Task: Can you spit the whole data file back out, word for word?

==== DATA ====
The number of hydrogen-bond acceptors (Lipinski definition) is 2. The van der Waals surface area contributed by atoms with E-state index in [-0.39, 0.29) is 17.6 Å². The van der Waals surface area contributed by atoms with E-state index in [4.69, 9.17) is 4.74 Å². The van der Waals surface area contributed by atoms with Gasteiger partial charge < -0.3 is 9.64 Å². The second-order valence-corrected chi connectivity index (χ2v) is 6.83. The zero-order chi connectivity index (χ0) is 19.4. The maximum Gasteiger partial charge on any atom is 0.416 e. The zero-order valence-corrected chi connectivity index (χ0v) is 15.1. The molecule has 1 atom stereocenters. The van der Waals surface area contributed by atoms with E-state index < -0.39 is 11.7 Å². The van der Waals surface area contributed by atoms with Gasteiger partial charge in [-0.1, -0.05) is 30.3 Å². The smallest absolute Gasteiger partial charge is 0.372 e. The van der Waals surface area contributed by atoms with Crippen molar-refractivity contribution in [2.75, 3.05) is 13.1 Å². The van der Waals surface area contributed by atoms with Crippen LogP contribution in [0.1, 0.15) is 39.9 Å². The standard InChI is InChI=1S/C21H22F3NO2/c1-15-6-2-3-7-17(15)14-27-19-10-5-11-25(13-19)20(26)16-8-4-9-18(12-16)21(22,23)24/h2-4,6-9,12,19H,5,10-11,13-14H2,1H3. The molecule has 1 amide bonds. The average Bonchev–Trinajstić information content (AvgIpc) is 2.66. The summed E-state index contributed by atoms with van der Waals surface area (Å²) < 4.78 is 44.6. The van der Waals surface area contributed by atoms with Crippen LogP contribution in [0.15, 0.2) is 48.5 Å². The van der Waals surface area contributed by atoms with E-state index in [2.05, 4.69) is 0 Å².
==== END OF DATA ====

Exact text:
The number of hydrogen-bond acceptors (Lipinski definition) is 2. The van der Waals surface area contributed by atoms with E-state index in [-0.39, 0.29) is 17.6 Å². The van der Waals surface area contributed by atoms with E-state index in [4.69, 9.17) is 4.74 Å². The van der Waals surface area contributed by atoms with Gasteiger partial charge < -0.3 is 9.64 Å². The second-order valence-corrected chi connectivity index (χ2v) is 6.83. The zero-order chi connectivity index (χ0) is 19.4. The maximum Gasteiger partial charge on any atom is 0.416 e. The zero-order valence-corrected chi connectivity index (χ0v) is 15.1. The molecule has 1 atom stereocenters. The van der Waals surface area contributed by atoms with E-state index < -0.39 is 11.7 Å². The van der Waals surface area contributed by atoms with Gasteiger partial charge in [-0.1, -0.05) is 30.3 Å². The smallest absolute Gasteiger partial charge is 0.372 e. The van der Waals surface area contributed by atoms with Crippen molar-refractivity contribution in [2.75, 3.05) is 13.1 Å². The van der Waals surface area contributed by atoms with Crippen LogP contribution in [0.1, 0.15) is 39.9 Å². The standard InChI is InChI=1S/C21H22F3NO2/c1-15-6-2-3-7-17(15)14-27-19-10-5-11-25(13-19)20(26)16-8-4-9-18(12-16)21(22,23)24/h2-4,6-9,12,19H,5,10-11,13-14H2,1H3. The molecule has 1 amide bonds. The average Bonchev–Trinajstić information content (AvgIpc) is 2.66. The summed E-state index contributed by atoms with van der Waals surface area (Å²) < 4.78 is 44.6. The van der Waals surface area contributed by atoms with Crippen LogP contribution in [0.15, 0.2) is 48.5 Å². The van der Waals surface area contributed by atoms with E-state index in [2.05, 4.69) is 0 Å².